Oscar wins feed global glow

Creatives revel in kudos' diverse accents

There could be no better example of the ever-increasing globalization of the film biz than the number of translators working backstage at the Oscars.

“This is for Italy,” proclaimed Francesca Lo Schiavo, who shared the art direction trophy for “Hugo” with Dante Ferretti. The rest of her remarks flowed with lyric excitement in her native tongue.

Of course, “The Artist” winners kept the French language flying backstage. And Bret McKenzie, song winner for “Man or Muppet,” weighed in on the career benefits of growing up in laidback New Zealand “as opposed to America, where everyone is obsessed with their career.”

Terry George predicted that his win for live-action short “The Shore” (shared with his daugther, Oorlagh) would help boost tourism in Northern Ireland. Even Canadian-born Christopher Plummer let loose a bit of French in response to a reporter from Quebec.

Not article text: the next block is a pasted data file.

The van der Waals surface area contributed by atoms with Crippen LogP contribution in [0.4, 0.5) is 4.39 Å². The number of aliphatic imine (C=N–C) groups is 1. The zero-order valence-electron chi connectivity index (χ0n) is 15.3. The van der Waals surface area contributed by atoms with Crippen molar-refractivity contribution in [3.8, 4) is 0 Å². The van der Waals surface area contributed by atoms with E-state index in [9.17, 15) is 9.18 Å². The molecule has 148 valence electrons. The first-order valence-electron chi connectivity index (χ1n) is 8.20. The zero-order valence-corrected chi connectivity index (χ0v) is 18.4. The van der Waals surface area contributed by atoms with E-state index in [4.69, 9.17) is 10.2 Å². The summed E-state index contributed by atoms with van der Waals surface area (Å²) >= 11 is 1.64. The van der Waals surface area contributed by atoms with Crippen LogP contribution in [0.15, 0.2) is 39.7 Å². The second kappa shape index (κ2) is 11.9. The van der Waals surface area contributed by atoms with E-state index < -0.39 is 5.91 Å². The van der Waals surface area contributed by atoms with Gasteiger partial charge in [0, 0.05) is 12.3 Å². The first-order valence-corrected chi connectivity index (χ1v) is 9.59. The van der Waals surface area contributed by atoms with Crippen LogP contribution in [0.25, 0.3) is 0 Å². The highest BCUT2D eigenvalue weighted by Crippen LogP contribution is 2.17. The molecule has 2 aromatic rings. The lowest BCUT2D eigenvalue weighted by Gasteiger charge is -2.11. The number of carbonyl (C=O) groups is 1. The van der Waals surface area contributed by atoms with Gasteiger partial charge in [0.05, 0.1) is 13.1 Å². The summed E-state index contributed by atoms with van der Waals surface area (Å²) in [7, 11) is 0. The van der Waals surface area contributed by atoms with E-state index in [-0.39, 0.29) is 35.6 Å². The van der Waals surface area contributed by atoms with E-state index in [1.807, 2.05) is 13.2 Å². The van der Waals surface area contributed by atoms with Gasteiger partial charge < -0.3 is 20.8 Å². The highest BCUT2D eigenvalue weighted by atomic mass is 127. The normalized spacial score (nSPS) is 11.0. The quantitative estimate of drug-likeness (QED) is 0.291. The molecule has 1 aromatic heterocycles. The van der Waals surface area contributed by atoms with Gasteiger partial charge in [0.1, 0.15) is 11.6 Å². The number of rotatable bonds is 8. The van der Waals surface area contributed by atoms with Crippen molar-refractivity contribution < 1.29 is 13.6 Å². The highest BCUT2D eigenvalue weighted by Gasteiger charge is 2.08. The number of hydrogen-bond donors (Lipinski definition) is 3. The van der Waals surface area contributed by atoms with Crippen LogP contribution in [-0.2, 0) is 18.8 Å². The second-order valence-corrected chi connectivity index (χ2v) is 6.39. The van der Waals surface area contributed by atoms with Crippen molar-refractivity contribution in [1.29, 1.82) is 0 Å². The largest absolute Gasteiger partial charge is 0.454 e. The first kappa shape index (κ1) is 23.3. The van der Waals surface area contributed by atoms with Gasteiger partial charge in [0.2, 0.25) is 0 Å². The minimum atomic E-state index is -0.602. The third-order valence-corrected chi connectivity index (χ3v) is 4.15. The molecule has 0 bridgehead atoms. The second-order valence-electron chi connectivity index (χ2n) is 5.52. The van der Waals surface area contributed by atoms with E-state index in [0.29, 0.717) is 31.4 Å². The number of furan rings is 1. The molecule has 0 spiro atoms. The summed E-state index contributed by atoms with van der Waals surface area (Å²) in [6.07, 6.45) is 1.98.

But no win had more significance on a cultural level than Asghar Farhadi’s foreign-lingo triumph for Iranian entry “A Separation.” Given the tenuous state of relations between the U.S. and his home country, the helmer was pressed backstage on everything from nuclear policy to the state’s tight control of the media.

Farhadi didn’t overstate the case but let the win speak for itself in his remarks to the media: “People in Iran follow the Oscars more than you think,” he said through an interpreter. “I don’t think this (win) would have any specific message to the Iranian people other than (to reinforce) that cultural activities are the most important factors they need to stick to in their life.”

Director Sharmeen Obaid-Chinoy notched the first Oscar win for a Pakistani helmer, taking the prize for her docu short “Saving Face.”

“It reinforces the fact that you can be anyone, come from anywhere and if you put quality work out there it will be judged on just the work that you put out there,” she said. “It shows that, yes, the Academy does value good work put out across the world, not just in North America.”

(Rachel Abrams and David S. Cohen contributed to this report.)

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